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Greenlight is dead, long live greenlight! (English Only post)

As many of you know, Steam Greenlight is on its way out, let's analyze my point of view on this matter

Greetings everybody,

As many of you know, these days Valve is working hard on phasing out the system that we all have known as Steam Greenlight, a community-based voting system that allowed game developers to present their games to a huge public and eventually get them sold for a 100$ one-time fee.

A system that we all loved, or hated. Or Both.

Sadly, as all systems that require or allow uncontrolled public intervention and decision, exploits are bound to happen, and that's what happened with our beloved Greenlight. Some time after the launch, some shady people saw an easy-ish way to get money out of making videogames, and (again) sadly looked for all the easiest ways to spend the least amount of time possible coding/working on the project and just push out as many videogames as possible for a one-time 100$ fee.

This is how (in very few words) the marketplace has been literally littered with what today we know as "asset flips", which means buying some premade assets from online stores (like the Unity asset store), putting them together and selling the final product.

Are asset stores bad? Never said so, asset stores are meant to be a cost-effective way to give some developers a basis for their projects upon where they get to build their own ideas.

But some people thought that taking a pre-made game structure (See UnitZ on Unity Asset Store) and re-selling it as it is was a nice idea for making a quick buck.

This is asset flip in a few words for you.

Then there is the developer community, and I don't like bashing my own category, but sometimes a spank is needed by a colleague (if I'm allowed to consider myself as such).

Sadly many developers are really deaf to suggestions, thinking they know better, or even worse, banning whoever has the nerve to call them out on something (like asset flipping). This toxicity in the community didn't bring anything good to the storefront. Digital Homicide, anybody remember?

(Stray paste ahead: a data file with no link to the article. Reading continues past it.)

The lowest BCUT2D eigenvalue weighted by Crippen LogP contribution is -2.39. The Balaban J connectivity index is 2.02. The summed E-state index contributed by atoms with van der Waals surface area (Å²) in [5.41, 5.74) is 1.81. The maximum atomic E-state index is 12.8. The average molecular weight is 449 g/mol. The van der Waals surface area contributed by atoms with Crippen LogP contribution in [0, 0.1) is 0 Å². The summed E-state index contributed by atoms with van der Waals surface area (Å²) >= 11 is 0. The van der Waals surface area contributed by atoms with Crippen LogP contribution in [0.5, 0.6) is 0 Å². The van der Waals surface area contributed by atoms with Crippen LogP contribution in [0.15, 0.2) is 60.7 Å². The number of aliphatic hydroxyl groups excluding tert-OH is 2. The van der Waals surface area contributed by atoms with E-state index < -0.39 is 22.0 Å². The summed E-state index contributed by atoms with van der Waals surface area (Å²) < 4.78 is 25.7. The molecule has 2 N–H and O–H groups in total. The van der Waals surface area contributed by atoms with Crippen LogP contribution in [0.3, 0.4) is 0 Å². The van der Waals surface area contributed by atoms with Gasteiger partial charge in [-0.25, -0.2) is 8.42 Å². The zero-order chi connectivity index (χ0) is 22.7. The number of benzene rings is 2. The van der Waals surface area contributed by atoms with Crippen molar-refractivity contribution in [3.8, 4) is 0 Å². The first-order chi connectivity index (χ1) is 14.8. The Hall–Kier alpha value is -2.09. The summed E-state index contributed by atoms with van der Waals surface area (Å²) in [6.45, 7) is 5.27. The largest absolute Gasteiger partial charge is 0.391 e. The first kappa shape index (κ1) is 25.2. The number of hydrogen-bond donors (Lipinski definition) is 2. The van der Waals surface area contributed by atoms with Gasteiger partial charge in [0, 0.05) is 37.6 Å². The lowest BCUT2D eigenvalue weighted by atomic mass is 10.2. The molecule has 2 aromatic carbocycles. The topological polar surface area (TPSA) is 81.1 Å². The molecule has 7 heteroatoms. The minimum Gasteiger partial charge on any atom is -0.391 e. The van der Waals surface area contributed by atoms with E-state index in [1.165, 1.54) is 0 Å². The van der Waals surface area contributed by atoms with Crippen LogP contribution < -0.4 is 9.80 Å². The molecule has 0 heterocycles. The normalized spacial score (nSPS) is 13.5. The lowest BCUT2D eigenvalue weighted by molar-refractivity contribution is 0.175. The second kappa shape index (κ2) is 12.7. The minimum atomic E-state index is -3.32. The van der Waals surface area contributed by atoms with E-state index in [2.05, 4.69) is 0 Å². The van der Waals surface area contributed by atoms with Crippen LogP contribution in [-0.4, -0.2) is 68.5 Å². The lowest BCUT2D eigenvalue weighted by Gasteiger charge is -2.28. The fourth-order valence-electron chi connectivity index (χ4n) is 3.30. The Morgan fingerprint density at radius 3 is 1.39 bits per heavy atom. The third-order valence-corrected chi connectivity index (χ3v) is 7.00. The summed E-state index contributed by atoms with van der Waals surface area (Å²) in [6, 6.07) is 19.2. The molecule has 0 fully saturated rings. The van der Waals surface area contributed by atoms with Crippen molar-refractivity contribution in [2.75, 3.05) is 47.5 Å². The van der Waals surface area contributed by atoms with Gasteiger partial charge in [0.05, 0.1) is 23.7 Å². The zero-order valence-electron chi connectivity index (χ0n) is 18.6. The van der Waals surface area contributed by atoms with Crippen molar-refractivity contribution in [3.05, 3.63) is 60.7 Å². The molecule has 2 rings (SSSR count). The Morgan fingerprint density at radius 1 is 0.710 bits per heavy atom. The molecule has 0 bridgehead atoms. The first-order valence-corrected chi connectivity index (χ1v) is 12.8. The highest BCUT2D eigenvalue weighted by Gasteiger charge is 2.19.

Don't get me wrong, I've done that myself, out of pride for my own project, or sheer frustration over something I can't control that could hinder or potentially kill my project, but I'm working hard on changing my behaviour towards critics and take in the fact that I should put my pride aside and listen to who will have to deal with the product I'm making.

The final user, the customer, but most of all the player are not a body with a dollar (or Euro in my case) sign in place of their face, they're real people, who probably care about a project as much as the developer does him/herself. If a user has a suggestion, it's probably something well thought.

Players are as much of customer as they are a resource, and they should be treated respectfully as such. Besides one case that I'm going to talk about now.


Trolls, trolls, trolls. People who find it funny and satisfying to ruin other people's day by making nasty comments, finding a way to make people's life miserable and other despicable things.

It is not just the small commenter that leaves an offensive/frustrating comment under your project, the trolls sadly are inside the developer side of Steam too.

Greenlight used to have two sections: